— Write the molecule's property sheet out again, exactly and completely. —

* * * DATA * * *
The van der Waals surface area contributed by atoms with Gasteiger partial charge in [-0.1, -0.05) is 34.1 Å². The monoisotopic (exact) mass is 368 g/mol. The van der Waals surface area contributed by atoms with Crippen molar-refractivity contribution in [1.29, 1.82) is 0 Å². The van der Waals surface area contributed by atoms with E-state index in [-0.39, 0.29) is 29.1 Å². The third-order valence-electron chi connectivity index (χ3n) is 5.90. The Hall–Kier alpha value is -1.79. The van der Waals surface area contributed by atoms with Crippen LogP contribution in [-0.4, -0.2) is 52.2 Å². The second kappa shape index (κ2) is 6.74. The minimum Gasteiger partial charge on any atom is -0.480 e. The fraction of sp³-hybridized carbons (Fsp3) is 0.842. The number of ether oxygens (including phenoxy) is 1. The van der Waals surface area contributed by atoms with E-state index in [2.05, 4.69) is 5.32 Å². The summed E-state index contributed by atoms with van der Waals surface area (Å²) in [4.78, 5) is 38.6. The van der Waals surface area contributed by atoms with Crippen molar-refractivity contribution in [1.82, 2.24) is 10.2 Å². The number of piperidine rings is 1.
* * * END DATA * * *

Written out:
The van der Waals surface area contributed by atoms with Gasteiger partial charge in [-0.1, -0.05) is 34.1 Å². The monoisotopic (exact) mass is 368 g/mol. The van der Waals surface area contributed by atoms with Crippen molar-refractivity contribution in [1.29, 1.82) is 0 Å². The van der Waals surface area contributed by atoms with E-state index in [-0.39, 0.29) is 29.1 Å². The third-order valence-electron chi connectivity index (χ3n) is 5.90. The Hall–Kier alpha value is -1.79. The van der Waals surface area contributed by atoms with Crippen LogP contribution in [-0.4, -0.2) is 52.2 Å². The second kappa shape index (κ2) is 6.74. The minimum Gasteiger partial charge on any atom is -0.480 e. The fraction of sp³-hybridized carbons (Fsp3) is 0.842. The number of ether oxygens (including phenoxy) is 1. The van der Waals surface area contributed by atoms with E-state index in [2.05, 4.69) is 5.32 Å². The summed E-state index contributed by atoms with van der Waals surface area (Å²) in [4.78, 5) is 38.6. The van der Waals surface area contributed by atoms with Crippen molar-refractivity contribution in [1.82, 2.24) is 10.2 Å². The number of piperidine rings is 1.